There was no question that Cooperstown would be the final stop of Alomar’s career. With some Hall voters still holding the Hirschbeck incident against him, though, he came up eight votes short of admission in his first year of eligibility, in 2010. “I feel disappointed, but next year hopefully I make it in,” he said, adding that “at least I was close.”78 Some sportswriters were not as gracious in their assessment of the snub. The Chicago Tribune’s Phil Rogers wrote, “If anybody didn’t vote for Robbie because of the spitting incident, then shame on them.”79

Whatever the concerns some Hall voters had in Alomar’s first year of eligibility, resistance to his election was all but nonexistent the next year. He was named on 90 percent of the ballots, far over the 75 percent needed for induction into the Hall of Fame.80 Even Alomar was surprised by the drastic increase in support from the previous year. “I didn’t expect to get that many votes,” he said.81

Alomar, who went into the Hall wearing a Blue Jays cap, opened his induction speech in Spanish and spoke fondly of his father’s and brother’s impact on his life and career.82 Sandy Jr. recounted the brothers’ year-long wager as teammates/roommates for Class-A Charleston: “We said whoever had the best game, would get the bed. I slept on the couch the whole year.”83 He added, “We didn’t win a championship together but we won this together. And this is a big one. In my heart, you are a Hall of Famer.”84

Statistics aside, it is the way Alomar’s former teammates describe him that truly tells the story of the player that he was. Toronto teammate Pat Hentgen, asked how he described Alomar to present-day players, said, “I tell them Robbie was a career .300 hitter, a clutch hitter, a guy who could hit for power, a great baserunner and basestealer … and (pause) his best asset of all was his glove.”85 The Orioles’ B.J. Surhoff perhaps best summed up Alomar’s baseball career: “Robbie could beat you with the bunt, with the extra base, with the homer. He could beat you with a stolen base. He could beat you by going from first to third, a baserunning move. He could beat you by making plays in the field. Robbie’s a baseball player. And a damn good one at that.”86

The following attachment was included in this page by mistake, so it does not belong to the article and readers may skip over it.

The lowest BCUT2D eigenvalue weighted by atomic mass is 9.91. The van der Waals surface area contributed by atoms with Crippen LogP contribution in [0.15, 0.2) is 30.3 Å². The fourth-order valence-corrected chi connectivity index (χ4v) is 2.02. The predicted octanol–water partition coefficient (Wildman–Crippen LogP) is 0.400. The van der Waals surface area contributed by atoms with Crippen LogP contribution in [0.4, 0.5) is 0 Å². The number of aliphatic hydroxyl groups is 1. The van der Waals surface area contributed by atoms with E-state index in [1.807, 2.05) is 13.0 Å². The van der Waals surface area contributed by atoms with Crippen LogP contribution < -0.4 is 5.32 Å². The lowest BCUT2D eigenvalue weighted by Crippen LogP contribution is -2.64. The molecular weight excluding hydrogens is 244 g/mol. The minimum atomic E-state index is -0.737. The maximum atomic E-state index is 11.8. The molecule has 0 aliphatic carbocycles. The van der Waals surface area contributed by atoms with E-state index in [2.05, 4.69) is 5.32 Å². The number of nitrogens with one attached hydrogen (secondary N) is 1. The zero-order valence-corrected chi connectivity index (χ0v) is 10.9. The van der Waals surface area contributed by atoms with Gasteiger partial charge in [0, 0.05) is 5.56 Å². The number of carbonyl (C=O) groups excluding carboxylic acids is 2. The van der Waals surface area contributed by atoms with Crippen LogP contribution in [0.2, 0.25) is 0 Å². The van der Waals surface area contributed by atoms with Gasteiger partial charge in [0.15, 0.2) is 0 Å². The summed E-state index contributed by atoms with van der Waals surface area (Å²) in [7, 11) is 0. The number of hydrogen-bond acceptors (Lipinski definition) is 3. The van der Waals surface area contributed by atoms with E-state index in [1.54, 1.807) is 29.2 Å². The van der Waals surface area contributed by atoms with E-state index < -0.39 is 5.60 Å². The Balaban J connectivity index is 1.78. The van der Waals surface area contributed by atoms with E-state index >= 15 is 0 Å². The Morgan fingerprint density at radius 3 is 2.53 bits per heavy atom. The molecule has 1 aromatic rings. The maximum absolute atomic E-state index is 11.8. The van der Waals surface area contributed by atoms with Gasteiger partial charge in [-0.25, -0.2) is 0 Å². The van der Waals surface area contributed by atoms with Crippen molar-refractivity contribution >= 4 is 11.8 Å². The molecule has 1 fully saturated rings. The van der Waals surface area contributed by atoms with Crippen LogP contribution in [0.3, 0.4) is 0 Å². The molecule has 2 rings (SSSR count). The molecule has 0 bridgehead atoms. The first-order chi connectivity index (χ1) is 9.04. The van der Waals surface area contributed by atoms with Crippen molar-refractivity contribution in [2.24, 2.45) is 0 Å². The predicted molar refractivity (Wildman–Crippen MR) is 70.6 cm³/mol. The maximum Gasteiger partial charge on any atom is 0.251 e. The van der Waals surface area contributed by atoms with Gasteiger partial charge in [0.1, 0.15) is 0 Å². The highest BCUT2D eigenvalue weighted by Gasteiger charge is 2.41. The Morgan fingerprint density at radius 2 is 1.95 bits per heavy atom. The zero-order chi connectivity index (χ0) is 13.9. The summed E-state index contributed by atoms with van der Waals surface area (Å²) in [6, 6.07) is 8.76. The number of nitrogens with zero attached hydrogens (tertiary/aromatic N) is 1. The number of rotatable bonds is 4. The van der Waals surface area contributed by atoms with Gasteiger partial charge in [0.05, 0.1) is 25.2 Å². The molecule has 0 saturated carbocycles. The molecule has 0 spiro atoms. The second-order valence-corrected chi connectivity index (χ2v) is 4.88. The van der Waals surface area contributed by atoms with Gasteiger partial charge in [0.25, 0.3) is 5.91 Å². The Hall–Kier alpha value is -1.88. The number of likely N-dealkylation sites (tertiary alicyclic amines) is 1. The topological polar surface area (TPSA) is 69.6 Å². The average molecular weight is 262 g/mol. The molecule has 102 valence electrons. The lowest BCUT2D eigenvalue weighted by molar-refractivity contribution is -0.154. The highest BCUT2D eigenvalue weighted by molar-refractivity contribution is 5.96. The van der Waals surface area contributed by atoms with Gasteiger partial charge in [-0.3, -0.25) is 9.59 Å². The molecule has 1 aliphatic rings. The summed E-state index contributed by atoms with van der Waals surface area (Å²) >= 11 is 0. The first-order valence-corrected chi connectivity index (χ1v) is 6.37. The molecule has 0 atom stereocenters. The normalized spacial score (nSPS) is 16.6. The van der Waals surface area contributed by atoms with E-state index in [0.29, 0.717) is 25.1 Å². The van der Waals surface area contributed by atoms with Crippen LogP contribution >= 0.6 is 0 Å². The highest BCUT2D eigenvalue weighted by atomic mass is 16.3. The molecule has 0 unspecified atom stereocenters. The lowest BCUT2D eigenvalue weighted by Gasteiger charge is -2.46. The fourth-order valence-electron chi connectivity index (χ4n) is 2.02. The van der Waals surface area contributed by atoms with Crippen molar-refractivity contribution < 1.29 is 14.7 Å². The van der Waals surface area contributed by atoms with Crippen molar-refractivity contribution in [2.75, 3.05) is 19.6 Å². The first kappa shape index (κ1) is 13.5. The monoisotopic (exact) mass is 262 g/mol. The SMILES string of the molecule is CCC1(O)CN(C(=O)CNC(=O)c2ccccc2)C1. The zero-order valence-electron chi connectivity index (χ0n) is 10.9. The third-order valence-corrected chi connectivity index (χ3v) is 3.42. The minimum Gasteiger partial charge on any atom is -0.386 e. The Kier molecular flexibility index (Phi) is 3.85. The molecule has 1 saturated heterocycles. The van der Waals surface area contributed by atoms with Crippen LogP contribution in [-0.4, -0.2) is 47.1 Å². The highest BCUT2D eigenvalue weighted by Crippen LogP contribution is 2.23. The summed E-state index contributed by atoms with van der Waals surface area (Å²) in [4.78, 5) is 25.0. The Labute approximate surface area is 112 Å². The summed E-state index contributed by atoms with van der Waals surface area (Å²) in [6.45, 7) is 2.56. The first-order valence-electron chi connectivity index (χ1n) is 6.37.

Alomar continued to be involved in baseball after his retirement. In January of 2016, he and his wife, Kim, launched Foundation 12, a Canadian charitable organization serving youth baseball players.87

Last revised: June 1, 2018

 

This biography appeared in "Puerto Rico and Baseball: 60 Biographies" (SABR, 2017), edited by Bill Nowlin and Edwin Fernández.

 

Notes

1 “25 Years Later, Nolan Ryan Remembers His Seventh No-Hitter,” Fort Worth Star-Telegram, April 30, 2016, star-telegram.com/sports/mlb/texas-rangers/article74925477.html.

2 Norman L. Macht, Roberto Alomar (Childs, Maryland: Mitchell Lane Publishers, Inc., 1999), 9-11.

3 Macht, 3.

4 Macht, 10.

5 “Like Father Like Son?: Padres Think Roberto Alomar Is a Bit More Than a Chip Off the Old Block,” Los Angeles Times, April 22, 1988, articles.latimes.com/1988-04-22/sports/sp-2096_1_roberto-alomar.

6 Macht, 15.

7 Ibid.

8 Macht, 16.

9 Ibid.

10 Macht, 17.

11 Macht, 18.

12 Macht, 18.

13 Macht, 19.

14 Macht, 19

15 Macht, 21.

16 “Padre Notebook: Few Except Feeney Appear Satisfied as Roberto Alomar Is Sent Down,” Los Angeles Times, March 26, 1988, articles.latimes.com/1988-03-26/sports/sp-354_1_roberto-alomar.

17 Macht, 23.

18 “Padre Notebook.”

19 Ibid.

20 “Like Father Like Son?”

21 Macht, 25-26.

22 “Alomars an All-Star Family: Padres: Roberto Alomar, Along With Teammate Tony Gywnn, Is Named an NL Reserve. Brother Sandy Had Already Been Selected as The Starting AL Catcher for Tuesday’s Game,” Los Angeles Times, July 6, 1990, articles.latimes.com/1990-07-06/sports/sp-113_1_sandy-alomar-jr.

23 Ibid.

24 “Blue Jays Land Carter, Alomar From Padres San Diego Gets Fernandez and McGriff in Deal,” Baltimore Sun, December 5, 1990, articles.baltimoresun.com/1990-12-06/sports/1990340005_1_blue-jays-fred-mcgriff-tony-fernandez.

25 Ibid.

26 Ibid.

27 Macht, 31.

28 “Padres Winning December Deal Looks Like Tie With Blue Jays in April,” Baltimore Sun, April 21, 1991, articles.baltimoresun.com/1991-04-21/sports/1991111135_1_blue-jays-roberto-alomar-deal.

29 “25 Years Later.”

30 Ibid.

31 Macht, 33.

32 “BASEBALL; Cadaret and 8 Others Settle Contract,” New York Times, February 8, 1992, nytimes.com/1992/02/08/sports/baseball-cadaret-and-8-others-settle-contracts.html.

33 Ibid.

34 Macht, 35.